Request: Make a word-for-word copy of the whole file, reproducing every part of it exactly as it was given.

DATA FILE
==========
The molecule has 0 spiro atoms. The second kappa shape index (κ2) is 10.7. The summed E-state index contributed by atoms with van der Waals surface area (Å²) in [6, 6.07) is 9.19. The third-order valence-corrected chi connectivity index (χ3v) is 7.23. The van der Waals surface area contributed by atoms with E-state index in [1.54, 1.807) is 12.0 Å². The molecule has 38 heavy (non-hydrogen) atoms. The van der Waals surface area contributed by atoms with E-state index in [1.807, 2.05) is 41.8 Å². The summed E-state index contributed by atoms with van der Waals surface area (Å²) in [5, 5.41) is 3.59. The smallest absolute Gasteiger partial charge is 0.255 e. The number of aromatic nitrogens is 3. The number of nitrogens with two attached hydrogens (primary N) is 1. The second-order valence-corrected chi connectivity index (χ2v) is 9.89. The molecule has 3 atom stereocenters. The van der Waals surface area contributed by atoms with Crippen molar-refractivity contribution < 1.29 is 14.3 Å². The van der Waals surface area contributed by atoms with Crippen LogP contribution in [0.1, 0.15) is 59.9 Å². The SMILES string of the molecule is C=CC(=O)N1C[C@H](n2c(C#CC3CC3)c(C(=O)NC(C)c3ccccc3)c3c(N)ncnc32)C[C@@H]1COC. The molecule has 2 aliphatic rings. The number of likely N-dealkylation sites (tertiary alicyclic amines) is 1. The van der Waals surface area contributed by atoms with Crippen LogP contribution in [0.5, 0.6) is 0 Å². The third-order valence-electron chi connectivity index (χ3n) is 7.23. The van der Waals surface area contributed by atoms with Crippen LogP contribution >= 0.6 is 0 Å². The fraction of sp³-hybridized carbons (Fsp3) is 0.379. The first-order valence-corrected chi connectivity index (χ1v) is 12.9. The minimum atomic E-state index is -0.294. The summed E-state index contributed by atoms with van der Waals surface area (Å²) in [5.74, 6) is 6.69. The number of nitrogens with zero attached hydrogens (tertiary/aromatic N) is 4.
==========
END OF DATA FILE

The molecule has 0 spiro atoms. The second kappa shape index (κ2) is 10.7. The summed E-state index contributed by atoms with van der Waals surface area (Å²) in [6, 6.07) is 9.19. The third-order valence-corrected chi connectivity index (χ3v) is 7.23. The van der Waals surface area contributed by atoms with E-state index in [1.54, 1.807) is 12.0 Å². The molecule has 38 heavy (non-hydrogen) atoms. The van der Waals surface area contributed by atoms with E-state index in [1.807, 2.05) is 41.8 Å². The summed E-state index contributed by atoms with van der Waals surface area (Å²) in [5, 5.41) is 3.59. The smallest absolute Gasteiger partial charge is 0.255 e. The number of aromatic nitrogens is 3. The number of nitrogens with two attached hydrogens (primary N) is 1. The second-order valence-corrected chi connectivity index (χ2v) is 9.89. The molecule has 3 atom stereocenters. The van der Waals surface area contributed by atoms with Crippen molar-refractivity contribution < 1.29 is 14.3 Å². The van der Waals surface area contributed by atoms with Crippen LogP contribution in [0.1, 0.15) is 59.9 Å². The SMILES string of the molecule is C=CC(=O)N1C[C@H](n2c(C#CC3CC3)c(C(=O)NC(C)c3ccccc3)c3c(N)ncnc32)C[C@@H]1COC. The molecule has 2 aliphatic rings. The number of likely N-dealkylation sites (tertiary alicyclic amines) is 1. The van der Waals surface area contributed by atoms with Crippen LogP contribution in [0.5, 0.6) is 0 Å². The third-order valence-electron chi connectivity index (χ3n) is 7.23. The van der Waals surface area contributed by atoms with Crippen LogP contribution >= 0.6 is 0 Å². The fraction of sp³-hybridized carbons (Fsp3) is 0.379. The first-order valence-corrected chi connectivity index (χ1v) is 12.9. The minimum atomic E-state index is -0.294. The summed E-state index contributed by atoms with van der Waals surface area (Å²) in [5.74, 6) is 6.69. The number of nitrogens with zero attached hydrogens (tertiary/aromatic N) is 4.